Friday, July 21, 2006

Report: Formula Nine

Imagine: You are nine years old. You are in Las Vegas with your dad and his old friend Macgellan. They take you to a kart race track, jam a crash helmet on your head, put you in a kart and say, “Go fast!” For the next ten minutes you are on the gas, flying around the track and really mixing it up with a pack of twenty-somethings who have been racing karts for years. You don’t finish first, but you don’t finish last either. When the race is over, several of the older drivers pat you on the helmet, give you a high five and say, “Pretty good, kid!” Way to go, Jake! Formula Nine! (Thanks to Jonathan Coulton for the perfect, charming little soundtrack song! I love your stuff!)

Friday, July 14, 2006

Musing: €urosophy

Euro2Despite the fact that I have arranged multiple means of “electronic” access to funds -- including debit cards, credit cards, online banking, PayPal and ATMs (which are now quite ubiquitous around the world) -- I have decided to carry a modest amount of cash on the Voyage. After all, you just never know when a little cash will facilitate the speedy resolution of certain... er... “circumstances.” After some research and deliberation, I have elected to carry about half the amount in euros. Among my reasons: 1) using euros will enable me to appear a little less “American” whenever that may be prudent, 2) the €500 note -- equal to more than $600 -- allows me to “pack more punch” into a much smaller wad of bills and 3) the euro has clearly become a robust, valuable, worldwide alternative to the “almighty dollar.” It is this third reason in particular which got me musing: “How did I miss the euro?”

You see, when the euro was proposed as the “single currency” of the fledgling European Union, I was convinced it wouldn’t happen. There was just no way so many sovereign nations would subordinate their monetary policy to a central bank. Even if the euro was created, I figured it would be a flop. Who outside the Eurozone would want the thing? Let’s face it, the dollar was pretty well entrenched as the international currency of choice. Well, it turns out I was wrong. The euro is now the official currency for 12 nations (and counting) -- more than 300 million people -- and it has been heartily accepted by much if the world. What did I miss? The answer, I think, is that my US myopia blinded me to just how much the rest of the world wanted an alternative to the US dollar and the US hegemony it represents. If you give people something they want, they’ll buy it -- even if it isn’t perfect. The world wanted an alternative to US currency, and the world has been buying euros. So simple. I missed it.

Euro1(PS -- First, I think it was an excellent strategy for the EU to issue the “jumbo” €200 and €500 denomination notes which offer such “efficient” alternatives -- and competition -- to the $100 note. Let’s face it, if the €500 is good for Macgellan to carry, it is also good for every smuggler, drug-dealer and “under-the-mattress-stasher” in the world. Thus, for many people, the euro is not just an alternative to the dollar, it is a “better” product. [For an “interesting” dialogue about the impact of “jumbo” euro notes on the more than $250 billion worth of $100 bills held abroad, click here.] Second, although I have bought some euros and do a little bit of currency hedging with them, I am still not convinced of their long-term viability. I just cannot make myself believe that all of the member nations will indefinitely adhere to the EU’s strict monetary policies. Sooner or later, some of them will need to solve their massive internal debt problems by doing what all governments -- including the US -- have always done: inflate their currency. When the bills come due, I think the euro -- perhaps the entire EU -- will be in jeopardy. But who knows? I’ve been wrong before.)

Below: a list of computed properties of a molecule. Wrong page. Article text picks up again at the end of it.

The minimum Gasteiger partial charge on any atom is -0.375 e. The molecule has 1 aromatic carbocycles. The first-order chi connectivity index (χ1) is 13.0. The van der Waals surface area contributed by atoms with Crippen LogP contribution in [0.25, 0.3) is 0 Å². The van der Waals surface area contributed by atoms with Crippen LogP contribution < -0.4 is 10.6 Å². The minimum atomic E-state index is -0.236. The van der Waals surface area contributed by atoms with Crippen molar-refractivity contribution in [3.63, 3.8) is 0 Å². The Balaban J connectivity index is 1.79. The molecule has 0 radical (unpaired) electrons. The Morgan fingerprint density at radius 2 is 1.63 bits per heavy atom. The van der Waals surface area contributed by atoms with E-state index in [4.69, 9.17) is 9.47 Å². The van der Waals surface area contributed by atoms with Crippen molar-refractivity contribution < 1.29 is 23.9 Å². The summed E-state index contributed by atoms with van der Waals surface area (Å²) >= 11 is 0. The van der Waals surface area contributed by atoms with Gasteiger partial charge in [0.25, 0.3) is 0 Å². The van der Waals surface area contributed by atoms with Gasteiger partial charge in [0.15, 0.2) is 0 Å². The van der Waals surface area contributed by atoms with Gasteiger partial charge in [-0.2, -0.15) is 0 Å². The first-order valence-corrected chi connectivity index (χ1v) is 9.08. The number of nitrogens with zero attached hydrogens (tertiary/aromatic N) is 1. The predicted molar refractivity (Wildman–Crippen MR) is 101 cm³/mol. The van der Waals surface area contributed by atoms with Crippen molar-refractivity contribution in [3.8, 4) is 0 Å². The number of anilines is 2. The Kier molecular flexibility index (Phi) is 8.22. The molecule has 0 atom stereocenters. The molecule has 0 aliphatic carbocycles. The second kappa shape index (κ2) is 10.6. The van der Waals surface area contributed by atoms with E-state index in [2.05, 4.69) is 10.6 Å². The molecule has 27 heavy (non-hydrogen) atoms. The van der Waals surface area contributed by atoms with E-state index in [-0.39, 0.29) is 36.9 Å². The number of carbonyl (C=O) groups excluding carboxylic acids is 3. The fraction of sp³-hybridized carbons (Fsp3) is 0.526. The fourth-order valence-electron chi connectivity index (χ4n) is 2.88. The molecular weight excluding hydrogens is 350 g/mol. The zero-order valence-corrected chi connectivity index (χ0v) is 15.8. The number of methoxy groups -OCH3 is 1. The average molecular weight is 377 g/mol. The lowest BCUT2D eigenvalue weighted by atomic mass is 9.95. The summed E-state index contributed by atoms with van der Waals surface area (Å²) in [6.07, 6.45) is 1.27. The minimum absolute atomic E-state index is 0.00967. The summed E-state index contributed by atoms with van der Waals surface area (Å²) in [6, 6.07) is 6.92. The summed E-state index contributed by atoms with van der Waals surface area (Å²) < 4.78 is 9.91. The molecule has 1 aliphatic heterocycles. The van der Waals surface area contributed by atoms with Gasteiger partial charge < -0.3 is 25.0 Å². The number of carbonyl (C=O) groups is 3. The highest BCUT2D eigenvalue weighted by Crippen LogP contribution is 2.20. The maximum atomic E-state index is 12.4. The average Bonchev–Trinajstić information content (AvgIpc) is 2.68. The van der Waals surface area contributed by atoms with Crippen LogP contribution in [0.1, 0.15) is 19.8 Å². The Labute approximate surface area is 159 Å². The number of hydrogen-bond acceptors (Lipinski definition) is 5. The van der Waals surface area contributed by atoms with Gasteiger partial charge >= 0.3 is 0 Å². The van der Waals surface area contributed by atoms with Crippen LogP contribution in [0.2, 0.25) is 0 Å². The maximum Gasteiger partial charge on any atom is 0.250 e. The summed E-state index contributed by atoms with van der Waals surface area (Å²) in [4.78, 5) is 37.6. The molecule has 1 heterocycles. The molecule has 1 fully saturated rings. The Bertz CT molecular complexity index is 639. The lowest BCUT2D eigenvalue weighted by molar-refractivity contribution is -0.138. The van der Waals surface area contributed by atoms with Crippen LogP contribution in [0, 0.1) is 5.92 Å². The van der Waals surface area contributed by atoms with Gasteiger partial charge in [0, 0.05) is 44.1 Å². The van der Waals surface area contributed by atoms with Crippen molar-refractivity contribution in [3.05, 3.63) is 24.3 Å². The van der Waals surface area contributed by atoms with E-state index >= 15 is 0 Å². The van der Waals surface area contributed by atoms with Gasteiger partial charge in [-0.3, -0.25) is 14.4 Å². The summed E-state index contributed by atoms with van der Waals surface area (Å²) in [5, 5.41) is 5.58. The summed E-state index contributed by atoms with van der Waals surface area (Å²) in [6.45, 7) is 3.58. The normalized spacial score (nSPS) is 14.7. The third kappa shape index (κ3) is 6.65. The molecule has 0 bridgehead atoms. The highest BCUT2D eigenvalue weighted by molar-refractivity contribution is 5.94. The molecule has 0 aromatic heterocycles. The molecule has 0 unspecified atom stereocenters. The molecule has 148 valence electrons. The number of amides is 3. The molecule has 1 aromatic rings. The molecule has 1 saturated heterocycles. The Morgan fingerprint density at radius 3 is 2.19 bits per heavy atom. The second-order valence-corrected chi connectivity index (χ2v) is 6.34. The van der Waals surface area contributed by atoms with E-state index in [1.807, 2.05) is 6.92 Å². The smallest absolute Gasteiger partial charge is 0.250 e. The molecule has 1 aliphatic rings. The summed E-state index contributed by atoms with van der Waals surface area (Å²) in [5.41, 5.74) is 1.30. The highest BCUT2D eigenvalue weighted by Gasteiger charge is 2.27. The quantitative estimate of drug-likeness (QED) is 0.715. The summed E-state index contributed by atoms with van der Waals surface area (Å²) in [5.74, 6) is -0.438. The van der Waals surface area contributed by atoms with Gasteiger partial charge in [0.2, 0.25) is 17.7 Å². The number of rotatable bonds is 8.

Saturday, July 08, 2006

Report: Joe Stratocaster

I was just wrapping up my day and getting ready for dinner when the sound of some scorching hot electric guitar licks and riffs came through my open window. At first I thought one of my neighbors must have been sharing his favorite Jimi Hendrix with us, but I quickly got the sense that the music was live. I stuck my head out the window overlooking the alley and realized that the sound was coming from the back of the Pig ‘N Whistle Bar & Grill three doors down. Figuring there must be a band playing a Saturday night gig at the Pig, I grabbed my camera and went to check it out. What I found was a guy -- by himself -- sitting on an overturned plastic bucket outside the kitchen door, absolutely wailing on a beautiful Stratocaster. I listened in awe for a few minutes until he stopped playing and looked up at me. I knew this was something special to share, so I said: “I want to put you in my next podcast. If you give me three minutes of your best stuff, I’ll give you ten bucks cash money, I’ll put you on the web and I’ll burn you a DVD of your jam.” His reply was simply, “That sounds like a deal.” So, I fired up the camera and he scorched the guitar. While the music in this Macgellan Report may not be everyone’s “cup of tea”, I’m pretty sure you will all appreciate the mastery... and I’m almost certain you will find the ending a bit of a mystery.